So how does Microsoft’s struggles possibly apply to ministry? Simply put…
- Let the glory days be glory days
- Never stop innovating and creating with excellence
- Take Risks for the glory of the Lord
Microsoft couldn’t let go of the past and they had to keep on putting more and more money into Microsoft Office. Sure it was a great productivity tool, but no one this day and age is a one trick pony. You have to keep innovating and creating. Take Apple for example. They weren’t satisfied with just the iMac or iBook. In 2003 they released the iPod which changed the music industry (Imagine that! A computer company changing the music industry). They could have stopped there but they didn’t. They went on the change the phone and tablet industries by releasing the iPhone in 2007 and the iPad in 2010. They kept on creating and making things better for more people.
In the same way, as leaders of Christ to others, we need to constantly be looking for ways to share about Him to people. That means sometimes we need to be changing and adapting the way we do that. Whether it is introducing a new program, a new way to share the gospel or a new way to challenge the volunteer leaders, we need to be constantly creating and changing with the times. What works today will definitely not work in the years ahead. Things have to change as students are changing.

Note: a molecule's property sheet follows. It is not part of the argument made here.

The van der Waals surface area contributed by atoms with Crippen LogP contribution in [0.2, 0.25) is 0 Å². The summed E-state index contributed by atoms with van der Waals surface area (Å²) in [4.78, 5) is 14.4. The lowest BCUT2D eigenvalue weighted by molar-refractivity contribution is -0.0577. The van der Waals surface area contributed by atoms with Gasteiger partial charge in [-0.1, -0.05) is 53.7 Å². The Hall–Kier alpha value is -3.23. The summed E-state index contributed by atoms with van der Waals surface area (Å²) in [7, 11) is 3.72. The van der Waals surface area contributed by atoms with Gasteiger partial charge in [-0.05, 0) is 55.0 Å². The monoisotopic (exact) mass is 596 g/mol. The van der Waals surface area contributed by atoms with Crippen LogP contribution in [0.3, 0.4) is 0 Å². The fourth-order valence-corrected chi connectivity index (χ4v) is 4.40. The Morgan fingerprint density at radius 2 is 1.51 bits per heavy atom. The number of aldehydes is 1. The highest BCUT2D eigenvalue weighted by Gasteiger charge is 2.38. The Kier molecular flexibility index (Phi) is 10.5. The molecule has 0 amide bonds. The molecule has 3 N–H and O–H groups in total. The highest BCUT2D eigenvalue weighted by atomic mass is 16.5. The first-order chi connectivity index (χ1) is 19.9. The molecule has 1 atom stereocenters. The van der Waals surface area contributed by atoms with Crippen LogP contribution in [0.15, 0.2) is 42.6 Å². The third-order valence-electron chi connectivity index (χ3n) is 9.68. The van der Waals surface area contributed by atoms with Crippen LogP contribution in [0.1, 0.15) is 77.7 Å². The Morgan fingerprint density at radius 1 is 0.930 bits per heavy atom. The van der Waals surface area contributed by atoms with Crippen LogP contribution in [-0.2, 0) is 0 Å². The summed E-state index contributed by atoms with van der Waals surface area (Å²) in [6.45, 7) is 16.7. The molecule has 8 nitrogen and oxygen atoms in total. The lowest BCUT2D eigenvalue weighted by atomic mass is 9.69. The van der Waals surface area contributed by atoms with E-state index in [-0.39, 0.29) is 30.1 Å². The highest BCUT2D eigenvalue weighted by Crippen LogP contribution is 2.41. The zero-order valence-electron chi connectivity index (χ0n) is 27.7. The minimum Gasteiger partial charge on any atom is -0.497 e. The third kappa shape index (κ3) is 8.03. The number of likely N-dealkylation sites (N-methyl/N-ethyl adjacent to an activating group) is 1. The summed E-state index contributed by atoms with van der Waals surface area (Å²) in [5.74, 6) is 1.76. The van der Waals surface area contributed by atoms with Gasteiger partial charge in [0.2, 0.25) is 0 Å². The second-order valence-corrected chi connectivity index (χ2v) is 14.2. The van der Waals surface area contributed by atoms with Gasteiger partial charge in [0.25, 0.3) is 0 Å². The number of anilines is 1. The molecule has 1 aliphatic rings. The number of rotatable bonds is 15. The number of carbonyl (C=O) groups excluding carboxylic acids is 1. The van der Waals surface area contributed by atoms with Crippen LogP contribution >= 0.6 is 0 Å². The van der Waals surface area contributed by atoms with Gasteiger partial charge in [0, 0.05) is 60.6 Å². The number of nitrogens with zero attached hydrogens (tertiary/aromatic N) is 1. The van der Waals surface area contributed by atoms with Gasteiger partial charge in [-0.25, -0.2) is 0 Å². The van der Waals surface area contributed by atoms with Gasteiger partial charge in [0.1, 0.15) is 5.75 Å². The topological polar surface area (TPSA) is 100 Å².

Students, like consumers, are not as loyal as the “good old days”. They are going to go where there needs are being met and where the excitement is. In order to be presenting Christ to as many people as possible, we have to be constantly changing methods (not core principles) and take some risks.